It is also questionable whether the Biden administration, and indeed the president himself, would be willing to receive another lacerating in Congress so soon after being heavily condemned in both the House and the Senate, not to mention the national press, for the decision to withdraw from Afghanistan.

As one aide to a Senate Democrat who sits on the Armed Services Committee told Al Jazeera, “On the heels of Afghanistan, the administration is unlikely to be prepared to take another beating in Congress, which would likely be more bipartisan … There are pretty strong feelings in both parties that we should exercise full leverage, including our military presence, until a serious political process is well under way [in Syria].

“From what I hear, when it comes to the issue of our boots on the ground, the White House is on the same page,” the aide added.

Biden’s political history may also predispose him towards keeping troops in Syria for the time being. During his tenure as vice president in the Obama administration, Biden was involved in the withdrawal of US combat troops from Iraq in December 2011, without leaving a residual counterterrorism force.

Later on, this decision was credited as having helped to create a vacuum for the reemergence of al-Qaeda in Iraq, which later grew into ISIL.

A sheepherder and his flock pass US soldiers on patrol near the Turkish border in northeastern Syria in May [John Moore/Getty Images]

Reemergence of ISIL

While ISIL has receded into a low-intensity rebellion since its territorial defeat in March 2019, and its senior members continue to be hunted down, it is possible the US president may be wary about once more withdrawing troops from the unstable borderlands and areas previously under the group’s sway, this time in Syria, lest he risk the political damage at home that would follow if the organisation were to re-emerge.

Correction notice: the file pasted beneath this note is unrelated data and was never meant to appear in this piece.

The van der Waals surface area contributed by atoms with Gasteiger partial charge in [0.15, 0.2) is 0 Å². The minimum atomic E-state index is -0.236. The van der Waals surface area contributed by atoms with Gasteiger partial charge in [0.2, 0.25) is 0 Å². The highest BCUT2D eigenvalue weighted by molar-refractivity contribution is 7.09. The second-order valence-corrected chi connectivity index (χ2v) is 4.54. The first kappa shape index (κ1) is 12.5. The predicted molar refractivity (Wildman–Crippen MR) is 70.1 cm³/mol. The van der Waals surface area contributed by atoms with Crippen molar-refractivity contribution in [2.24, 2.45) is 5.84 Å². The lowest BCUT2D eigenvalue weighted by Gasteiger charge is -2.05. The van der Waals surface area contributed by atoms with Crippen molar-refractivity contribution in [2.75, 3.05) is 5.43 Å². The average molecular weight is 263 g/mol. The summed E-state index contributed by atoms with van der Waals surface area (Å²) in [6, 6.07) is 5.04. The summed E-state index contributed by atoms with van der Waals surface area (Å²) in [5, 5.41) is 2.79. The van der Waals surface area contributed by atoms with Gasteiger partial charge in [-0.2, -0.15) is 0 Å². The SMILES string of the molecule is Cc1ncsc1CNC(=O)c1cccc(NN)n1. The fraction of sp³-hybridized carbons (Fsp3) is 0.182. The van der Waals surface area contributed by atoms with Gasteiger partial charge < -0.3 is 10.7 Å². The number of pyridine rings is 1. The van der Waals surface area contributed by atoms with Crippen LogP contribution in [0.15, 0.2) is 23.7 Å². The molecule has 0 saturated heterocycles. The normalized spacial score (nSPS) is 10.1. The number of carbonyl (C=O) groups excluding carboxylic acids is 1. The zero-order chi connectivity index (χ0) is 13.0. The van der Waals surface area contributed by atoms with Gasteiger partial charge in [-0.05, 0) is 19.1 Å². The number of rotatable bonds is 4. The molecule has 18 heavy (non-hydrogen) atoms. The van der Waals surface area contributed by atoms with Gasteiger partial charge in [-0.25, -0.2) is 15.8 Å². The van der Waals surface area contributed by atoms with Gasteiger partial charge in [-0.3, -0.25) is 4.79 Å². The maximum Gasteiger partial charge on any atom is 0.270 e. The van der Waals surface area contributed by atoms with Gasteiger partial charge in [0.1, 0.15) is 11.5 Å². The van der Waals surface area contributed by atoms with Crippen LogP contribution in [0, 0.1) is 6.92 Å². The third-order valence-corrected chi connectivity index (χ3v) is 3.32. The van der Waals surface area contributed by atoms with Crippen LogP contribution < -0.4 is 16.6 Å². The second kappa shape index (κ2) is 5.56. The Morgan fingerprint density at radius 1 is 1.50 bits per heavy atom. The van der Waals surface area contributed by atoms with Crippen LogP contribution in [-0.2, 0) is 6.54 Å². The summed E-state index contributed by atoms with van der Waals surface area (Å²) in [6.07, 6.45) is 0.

Although ISIL’s ability to operate has been diminished, it has not been defanged, with its cells continuing to carry out ambushes and assassinations throughout swaths of east and central Syria. Furthermore, Moscow and Damascus are unlikely to shoulder the burden of operations against ISIL in its former areas in the east.

Both view the retaking of the last rebel-held bastion of Idlib in the northwest, on the other side of Syria, as the greater strategic priority.

Given this, and the SDF’s inability to sustain itself for long without US support, it is not hard to imagine a scenario post-US withdrawal in which ISIL could revive.

As the Senate Democrat aide said, such an outcome would mean, “an ISIL resurgence had occurred not once, but twice, as a direct result of policy decisions made, on not only the president’s watch, but also while the Democrats held office … That is not a legacy that President Biden wants for himself or for the party.”

Source: Al Jazeera